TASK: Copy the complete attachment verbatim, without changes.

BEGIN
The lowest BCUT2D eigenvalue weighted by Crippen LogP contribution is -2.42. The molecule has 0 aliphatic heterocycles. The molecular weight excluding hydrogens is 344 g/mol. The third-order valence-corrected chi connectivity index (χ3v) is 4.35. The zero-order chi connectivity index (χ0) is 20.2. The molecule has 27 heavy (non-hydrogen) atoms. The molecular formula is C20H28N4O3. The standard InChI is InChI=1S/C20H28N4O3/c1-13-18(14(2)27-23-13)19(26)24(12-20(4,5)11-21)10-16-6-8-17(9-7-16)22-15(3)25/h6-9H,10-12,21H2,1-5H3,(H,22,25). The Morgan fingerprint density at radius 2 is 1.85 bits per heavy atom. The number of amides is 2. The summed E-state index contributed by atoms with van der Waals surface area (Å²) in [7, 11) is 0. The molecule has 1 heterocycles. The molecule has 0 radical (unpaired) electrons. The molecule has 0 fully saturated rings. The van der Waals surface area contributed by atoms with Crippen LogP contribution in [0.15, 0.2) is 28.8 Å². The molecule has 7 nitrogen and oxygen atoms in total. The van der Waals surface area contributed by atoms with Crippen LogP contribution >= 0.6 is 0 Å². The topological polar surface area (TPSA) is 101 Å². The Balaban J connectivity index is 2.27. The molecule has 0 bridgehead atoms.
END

The lowest BCUT2D eigenvalue weighted by Crippen LogP contribution is -2.42. The molecule has 0 aliphatic heterocycles. The molecular weight excluding hydrogens is 344 g/mol. The third-order valence-corrected chi connectivity index (χ3v) is 4.35. The zero-order chi connectivity index (χ0) is 20.2. The molecule has 27 heavy (non-hydrogen) atoms. The molecular formula is C20H28N4O3. The standard InChI is InChI=1S/C20H28N4O3/c1-13-18(14(2)27-23-13)19(26)24(12-20(4,5)11-21)10-16-6-8-17(9-7-16)22-15(3)25/h6-9H,10-12,21H2,1-5H3,(H,22,25). The Morgan fingerprint density at radius 2 is 1.85 bits per heavy atom. The number of amides is 2. The summed E-state index contributed by atoms with van der Waals surface area (Å²) in [7, 11) is 0. The molecule has 1 heterocycles. The molecule has 0 radical (unpaired) electrons. The molecule has 0 fully saturated rings. The van der Waals surface area contributed by atoms with Crippen LogP contribution in [0.15, 0.2) is 28.8 Å². The molecule has 7 nitrogen and oxygen atoms in total. The van der Waals surface area contributed by atoms with Crippen LogP contribution >= 0.6 is 0 Å². The topological polar surface area (TPSA) is 101 Å². The Balaban J connectivity index is 2.27. The molecule has 0 bridgehead atoms.